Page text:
In a statement, Lalande said: “I am thrilled to join the Dating Group today, both because of their proven focus on post-swiping dating alternatives, and to leverage the huge synergies between Once and Dating Group. In such a concentrated and competitive market having a large partner will allow us to augment our reach and accelerate geographical expansion”.

Bill Alena, chief investment officer at Dating Group said: “We strongly believe in the concept of AI and making quality matches. We see a huge potential in integrating Once into our portfolio. We’re excited to have Clémentine join Dating Group, she and her team have built a fascinating product and with this acquisition, Dating Group expands deeper into the Western European market.”

Dating Group has offices in seven countries and a team of more than 500 professionals, with more than 73 million registered users across the entire portfolio. Its brands include, DateMyAge, Dil Mil, Cherish, Tubit, AnastasiaDate and ChinaLove.

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Facebook’s Oversight Board will review the decision to suspend Trump – TechCrunch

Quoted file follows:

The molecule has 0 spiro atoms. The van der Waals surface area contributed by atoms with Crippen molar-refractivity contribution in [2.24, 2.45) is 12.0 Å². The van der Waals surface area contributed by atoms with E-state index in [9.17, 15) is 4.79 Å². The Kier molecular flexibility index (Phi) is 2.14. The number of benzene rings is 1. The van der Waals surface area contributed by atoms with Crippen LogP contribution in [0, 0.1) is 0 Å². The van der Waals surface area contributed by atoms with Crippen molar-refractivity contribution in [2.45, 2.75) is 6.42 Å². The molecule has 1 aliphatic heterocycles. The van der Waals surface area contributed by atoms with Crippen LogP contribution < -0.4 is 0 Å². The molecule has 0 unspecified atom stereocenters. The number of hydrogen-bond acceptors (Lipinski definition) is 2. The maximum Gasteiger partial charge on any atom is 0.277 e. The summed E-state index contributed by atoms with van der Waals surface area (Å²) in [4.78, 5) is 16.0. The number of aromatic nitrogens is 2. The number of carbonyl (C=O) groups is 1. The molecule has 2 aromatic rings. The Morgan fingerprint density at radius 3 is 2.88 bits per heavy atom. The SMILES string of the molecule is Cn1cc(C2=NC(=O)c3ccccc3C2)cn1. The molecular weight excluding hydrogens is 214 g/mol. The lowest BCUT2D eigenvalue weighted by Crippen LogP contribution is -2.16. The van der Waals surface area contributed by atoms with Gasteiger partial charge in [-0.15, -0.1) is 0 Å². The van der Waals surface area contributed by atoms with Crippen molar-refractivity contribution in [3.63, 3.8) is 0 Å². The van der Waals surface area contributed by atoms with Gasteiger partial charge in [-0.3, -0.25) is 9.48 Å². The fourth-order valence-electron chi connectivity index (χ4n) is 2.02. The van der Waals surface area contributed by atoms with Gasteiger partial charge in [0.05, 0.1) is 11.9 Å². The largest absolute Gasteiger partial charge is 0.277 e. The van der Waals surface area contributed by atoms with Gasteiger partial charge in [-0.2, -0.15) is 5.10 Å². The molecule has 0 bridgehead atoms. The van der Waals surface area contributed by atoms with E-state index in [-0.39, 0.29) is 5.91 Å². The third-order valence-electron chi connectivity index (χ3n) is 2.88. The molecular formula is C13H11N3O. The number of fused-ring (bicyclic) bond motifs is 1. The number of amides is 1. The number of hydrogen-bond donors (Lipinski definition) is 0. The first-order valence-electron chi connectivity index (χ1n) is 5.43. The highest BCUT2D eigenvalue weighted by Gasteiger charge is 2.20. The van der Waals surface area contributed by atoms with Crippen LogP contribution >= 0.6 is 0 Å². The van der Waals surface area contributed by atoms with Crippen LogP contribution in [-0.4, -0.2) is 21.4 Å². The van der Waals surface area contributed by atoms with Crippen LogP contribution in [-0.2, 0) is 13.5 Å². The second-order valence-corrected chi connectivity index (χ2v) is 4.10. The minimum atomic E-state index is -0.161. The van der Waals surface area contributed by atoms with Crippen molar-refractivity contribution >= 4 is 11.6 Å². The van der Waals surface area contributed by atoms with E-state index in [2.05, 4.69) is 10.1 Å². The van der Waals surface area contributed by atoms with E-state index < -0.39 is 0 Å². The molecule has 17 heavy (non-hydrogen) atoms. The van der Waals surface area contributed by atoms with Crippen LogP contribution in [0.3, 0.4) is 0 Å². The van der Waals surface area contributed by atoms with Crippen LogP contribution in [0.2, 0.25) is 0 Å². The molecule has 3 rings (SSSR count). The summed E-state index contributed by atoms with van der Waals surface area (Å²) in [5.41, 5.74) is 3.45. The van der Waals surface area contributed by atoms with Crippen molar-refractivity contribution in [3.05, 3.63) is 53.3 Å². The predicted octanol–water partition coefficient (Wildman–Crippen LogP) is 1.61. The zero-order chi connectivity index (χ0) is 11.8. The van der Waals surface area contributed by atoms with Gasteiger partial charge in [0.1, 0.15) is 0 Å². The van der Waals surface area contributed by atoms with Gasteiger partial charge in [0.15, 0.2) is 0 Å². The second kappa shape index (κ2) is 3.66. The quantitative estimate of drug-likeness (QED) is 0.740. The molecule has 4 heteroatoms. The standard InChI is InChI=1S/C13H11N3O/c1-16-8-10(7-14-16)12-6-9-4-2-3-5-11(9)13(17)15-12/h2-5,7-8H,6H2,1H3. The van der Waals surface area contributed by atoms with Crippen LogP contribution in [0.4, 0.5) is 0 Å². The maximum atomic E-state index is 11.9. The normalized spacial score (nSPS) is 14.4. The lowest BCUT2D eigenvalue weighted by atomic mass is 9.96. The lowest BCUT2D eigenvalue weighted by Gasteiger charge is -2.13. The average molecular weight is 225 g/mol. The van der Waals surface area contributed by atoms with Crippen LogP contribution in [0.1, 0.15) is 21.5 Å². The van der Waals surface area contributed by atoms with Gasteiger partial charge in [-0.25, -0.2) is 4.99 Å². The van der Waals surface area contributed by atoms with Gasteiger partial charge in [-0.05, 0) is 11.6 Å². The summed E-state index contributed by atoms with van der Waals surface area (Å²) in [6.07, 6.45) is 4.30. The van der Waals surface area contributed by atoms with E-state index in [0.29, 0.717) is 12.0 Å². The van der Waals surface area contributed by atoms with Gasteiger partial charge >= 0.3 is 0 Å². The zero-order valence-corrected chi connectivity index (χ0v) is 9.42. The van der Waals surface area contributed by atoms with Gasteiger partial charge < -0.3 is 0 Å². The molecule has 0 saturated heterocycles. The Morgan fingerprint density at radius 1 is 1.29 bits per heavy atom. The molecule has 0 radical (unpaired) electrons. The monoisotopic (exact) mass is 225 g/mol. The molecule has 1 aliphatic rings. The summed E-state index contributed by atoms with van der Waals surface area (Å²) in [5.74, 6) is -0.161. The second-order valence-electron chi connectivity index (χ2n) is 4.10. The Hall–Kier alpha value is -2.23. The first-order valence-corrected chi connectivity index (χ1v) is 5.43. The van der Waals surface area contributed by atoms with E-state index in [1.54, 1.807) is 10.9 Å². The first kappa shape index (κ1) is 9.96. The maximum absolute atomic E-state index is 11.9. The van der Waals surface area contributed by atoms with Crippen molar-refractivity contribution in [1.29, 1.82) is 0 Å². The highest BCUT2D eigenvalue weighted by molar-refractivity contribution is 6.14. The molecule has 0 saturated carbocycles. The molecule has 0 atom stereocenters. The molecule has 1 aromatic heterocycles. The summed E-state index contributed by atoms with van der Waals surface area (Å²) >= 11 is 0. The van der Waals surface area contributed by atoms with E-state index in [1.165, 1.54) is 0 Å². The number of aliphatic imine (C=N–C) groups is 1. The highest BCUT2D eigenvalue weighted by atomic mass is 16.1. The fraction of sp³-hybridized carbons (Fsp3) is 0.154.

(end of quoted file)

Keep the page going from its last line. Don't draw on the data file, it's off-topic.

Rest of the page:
Facebook announced Thursday that its newly established external policy review group will take on one of the company’s most consequential acts: The decision to suspend former President Trump.

On January 7, Facebook suspended Trump’s account indefinitely. That decision followed the president’s actions the day prior, when he incited a violent mob that stormed the U.S. Capitol, leaving American democracy on a razor’s edge and a nation already deep in crisis even more shaken.

Facebook VP of Global Affairs and Communications Nick Clegg called the circumstances around Trump’s suspension an “unprecedented set of events which called for unprecedented action” and explained why the Oversight Board would review the case.